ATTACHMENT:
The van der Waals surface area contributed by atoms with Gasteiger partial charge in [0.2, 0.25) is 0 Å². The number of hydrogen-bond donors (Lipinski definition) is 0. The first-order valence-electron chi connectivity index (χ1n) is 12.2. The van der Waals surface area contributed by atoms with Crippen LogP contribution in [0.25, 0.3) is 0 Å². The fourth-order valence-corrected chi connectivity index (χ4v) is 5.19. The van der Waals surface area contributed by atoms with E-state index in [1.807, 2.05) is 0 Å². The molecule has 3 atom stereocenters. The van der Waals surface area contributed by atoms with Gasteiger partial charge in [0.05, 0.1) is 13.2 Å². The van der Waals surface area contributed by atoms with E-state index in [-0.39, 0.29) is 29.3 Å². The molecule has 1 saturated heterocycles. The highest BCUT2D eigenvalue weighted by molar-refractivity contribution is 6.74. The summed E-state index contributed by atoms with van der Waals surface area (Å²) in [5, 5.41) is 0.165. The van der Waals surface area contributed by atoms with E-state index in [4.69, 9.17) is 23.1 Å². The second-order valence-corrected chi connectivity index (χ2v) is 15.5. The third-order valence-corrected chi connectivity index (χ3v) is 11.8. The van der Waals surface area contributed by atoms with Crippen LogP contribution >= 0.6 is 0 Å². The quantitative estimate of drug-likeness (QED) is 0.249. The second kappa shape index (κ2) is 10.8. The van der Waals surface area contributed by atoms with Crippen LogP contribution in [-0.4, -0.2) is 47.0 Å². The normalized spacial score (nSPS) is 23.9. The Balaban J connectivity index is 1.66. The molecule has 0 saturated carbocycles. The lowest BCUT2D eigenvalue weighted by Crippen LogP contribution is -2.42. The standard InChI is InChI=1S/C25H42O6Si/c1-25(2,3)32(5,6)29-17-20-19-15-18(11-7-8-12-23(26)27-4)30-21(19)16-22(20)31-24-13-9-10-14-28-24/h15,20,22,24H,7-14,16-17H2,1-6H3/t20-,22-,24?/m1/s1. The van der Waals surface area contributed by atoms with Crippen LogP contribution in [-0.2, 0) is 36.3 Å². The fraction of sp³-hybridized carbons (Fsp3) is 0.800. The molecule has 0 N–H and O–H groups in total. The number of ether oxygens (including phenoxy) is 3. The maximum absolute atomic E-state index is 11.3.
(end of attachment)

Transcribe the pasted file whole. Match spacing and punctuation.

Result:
The van der Waals surface area contributed by atoms with Gasteiger partial charge in [0.2, 0.25) is 0 Å². The number of hydrogen-bond donors (Lipinski definition) is 0. The first-order valence-electron chi connectivity index (χ1n) is 12.2. The van der Waals surface area contributed by atoms with Crippen LogP contribution in [0.25, 0.3) is 0 Å². The fourth-order valence-corrected chi connectivity index (χ4v) is 5.19. The van der Waals surface area contributed by atoms with E-state index in [1.807, 2.05) is 0 Å². The molecule has 3 atom stereocenters. The van der Waals surface area contributed by atoms with Gasteiger partial charge in [0.05, 0.1) is 13.2 Å². The van der Waals surface area contributed by atoms with E-state index in [-0.39, 0.29) is 29.3 Å². The molecule has 1 saturated heterocycles. The highest BCUT2D eigenvalue weighted by molar-refractivity contribution is 6.74. The summed E-state index contributed by atoms with van der Waals surface area (Å²) in [5, 5.41) is 0.165. The van der Waals surface area contributed by atoms with E-state index in [4.69, 9.17) is 23.1 Å². The second-order valence-corrected chi connectivity index (χ2v) is 15.5. The third-order valence-corrected chi connectivity index (χ3v) is 11.8. The van der Waals surface area contributed by atoms with Crippen LogP contribution >= 0.6 is 0 Å². The quantitative estimate of drug-likeness (QED) is 0.249. The second kappa shape index (κ2) is 10.8. The van der Waals surface area contributed by atoms with Crippen LogP contribution in [-0.4, -0.2) is 47.0 Å². The normalized spacial score (nSPS) is 23.9. The Balaban J connectivity index is 1.66. The molecule has 0 saturated carbocycles. The lowest BCUT2D eigenvalue weighted by Crippen LogP contribution is -2.42. The standard InChI is InChI=1S/C25H42O6Si/c1-25(2,3)32(5,6)29-17-20-19-15-18(11-7-8-12-23(26)27-4)30-21(19)16-22(20)31-24-13-9-10-14-28-24/h15,20,22,24H,7-14,16-17H2,1-6H3/t20-,22-,24?/m1/s1. The van der Waals surface area contributed by atoms with Crippen LogP contribution in [-0.2, 0) is 36.3 Å². The fraction of sp³-hybridized carbons (Fsp3) is 0.800. The molecule has 0 N–H and O–H groups in total. The number of ether oxygens (including phenoxy) is 3. The maximum absolute atomic E-state index is 11.3.